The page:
BTE World Footbrake Challenge at Bristol, Tenn.

BTE World Footbrake Challenge at Bristol, Tenn.

 

 

THURSDAY
The ninth annual BTE World Footbrake Challenge got off to a roaring start Thursday, July 9, with a Test n' Tune followed by the World Footbrake Gambler's race. With a guaranteed purse all weekend, Thursday's race is set pay $3,000 to some lucky and talented footbrake racer.

 

The whole event is rather unique in the aspect that pre-entries are accepted and preferred, saving entrants quite a bit of money. In typical bracket racing circles, pre-entries are usually not well received. Here though, close to 300 racers paid their entry fee up front, content in the knowledge that should they not be able to attend, their entry fee would be 100-percent refundable, no questions asked.

 

"That's just the way we do things," said co-promoter Jared Pennington. Both Pennington and his partner Steve Stites are veterans of the footbrake wars and treat the racers with a lot of respect; which one of the top reasons it has become such a popular race.

Friday and Sunday will feature $10,000 to win days while Saturday that number is increased to a $20,000 payday. And all the money isn't on top, as the payout starts with second round winners.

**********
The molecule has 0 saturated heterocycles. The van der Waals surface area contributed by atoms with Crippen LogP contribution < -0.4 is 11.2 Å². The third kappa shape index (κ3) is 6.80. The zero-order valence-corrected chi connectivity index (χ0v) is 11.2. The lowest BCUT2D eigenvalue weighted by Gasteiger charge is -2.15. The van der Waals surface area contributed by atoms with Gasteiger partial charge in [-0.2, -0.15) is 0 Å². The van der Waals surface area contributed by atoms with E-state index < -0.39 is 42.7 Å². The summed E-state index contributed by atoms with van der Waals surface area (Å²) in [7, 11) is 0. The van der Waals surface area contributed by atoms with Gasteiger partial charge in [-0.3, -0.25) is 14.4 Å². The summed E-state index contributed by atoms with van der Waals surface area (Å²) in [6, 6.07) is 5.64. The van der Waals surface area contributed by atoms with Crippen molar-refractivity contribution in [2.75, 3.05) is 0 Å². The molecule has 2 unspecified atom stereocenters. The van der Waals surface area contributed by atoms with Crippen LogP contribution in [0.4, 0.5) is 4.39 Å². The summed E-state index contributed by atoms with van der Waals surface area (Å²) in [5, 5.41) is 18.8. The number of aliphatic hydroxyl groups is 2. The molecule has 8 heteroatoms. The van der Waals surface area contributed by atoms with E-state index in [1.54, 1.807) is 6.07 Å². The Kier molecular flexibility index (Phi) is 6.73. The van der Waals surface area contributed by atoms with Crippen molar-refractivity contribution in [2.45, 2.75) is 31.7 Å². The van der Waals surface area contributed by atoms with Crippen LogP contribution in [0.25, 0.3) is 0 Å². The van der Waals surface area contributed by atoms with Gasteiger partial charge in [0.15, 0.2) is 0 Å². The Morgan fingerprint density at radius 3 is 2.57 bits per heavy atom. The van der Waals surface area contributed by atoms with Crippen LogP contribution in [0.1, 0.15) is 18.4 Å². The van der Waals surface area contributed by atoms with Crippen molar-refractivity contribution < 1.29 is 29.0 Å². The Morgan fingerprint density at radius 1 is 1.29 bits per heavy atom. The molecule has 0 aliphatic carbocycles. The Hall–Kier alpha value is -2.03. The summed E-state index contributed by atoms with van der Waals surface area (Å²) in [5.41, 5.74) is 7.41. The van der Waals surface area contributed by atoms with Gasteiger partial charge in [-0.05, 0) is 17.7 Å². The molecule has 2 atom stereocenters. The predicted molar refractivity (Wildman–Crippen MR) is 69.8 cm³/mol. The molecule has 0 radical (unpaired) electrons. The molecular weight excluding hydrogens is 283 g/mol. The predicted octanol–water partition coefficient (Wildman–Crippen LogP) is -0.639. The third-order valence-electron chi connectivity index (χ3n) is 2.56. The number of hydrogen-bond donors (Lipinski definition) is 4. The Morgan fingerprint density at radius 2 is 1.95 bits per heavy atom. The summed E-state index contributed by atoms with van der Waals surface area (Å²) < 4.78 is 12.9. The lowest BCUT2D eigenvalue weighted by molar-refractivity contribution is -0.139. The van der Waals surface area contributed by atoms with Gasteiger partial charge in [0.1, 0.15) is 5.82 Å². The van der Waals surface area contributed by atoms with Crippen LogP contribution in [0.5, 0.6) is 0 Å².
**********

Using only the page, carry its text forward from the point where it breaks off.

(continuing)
But first, Thursday's Gamblers race needed to be decided. Once the field of cars is down to eight or less, a ladder is generated based the previous round's winning reaction times. In tonight's instance, five cars remained: Josh Green, Adam Davis, Woody Campbell, Gary Simpers and Matt Obertanec.

 

IHRA Summit Super Series at San Antonio, Texas

IHRA Summit Super Series at San Antonio, Texas

Back in the Business of Racing

 

 

It's official! The IHRA Summit Super Series kicked off the track's official grand opening celebration Saturday, June 27, with about 150 cars (130 bracket, 20 exhibition) signed in. In competition on the eighth-mile drag strip just outside San Antonio were the Electronics (Box), Foot Brake (No-box), Jr. Dragster, plus a Street and Bike Trophy class.

 

Besides a pit full of cars in competition there were plenty of vendors in the midway, the Tantrum Monster Truck giving rides, and some exhibition cars from the Southwest Superchargers.

 

If that wasn't enough, after the conclusion of the Summit Series bracket races, it blended into test-n-tune/grudge racing with 300+ street cars making runs plus the Busted Knuckle Motorcycle stunt riders.

 

It was a hot, muggy day with sun and clouds taking turns in the sky. Track temperatures at the start of round one in eliminations was 127, but the track was good all day. A small shower passed quickly in the evening, only slowing activities briefly.

 

The biggest incident of the day came early in time trials when Rick O'Donnell in his newly finished Roadster got crossed up and nosed into the wall just past the finish line. The driver was uninjured, but the car will need to be front-halved according to Ryan McDonnell.

Boerne's Greg Meuth (lead photo) grabbed the Electronics $1,500 payday over Cole Herbold (Seguin). Meuth had a slight edge at the start in his Quality Care Automotive, TNT Chassis and ran within 5/1,000ths of his index to get the win over Herbold, in his Undercover Dragster.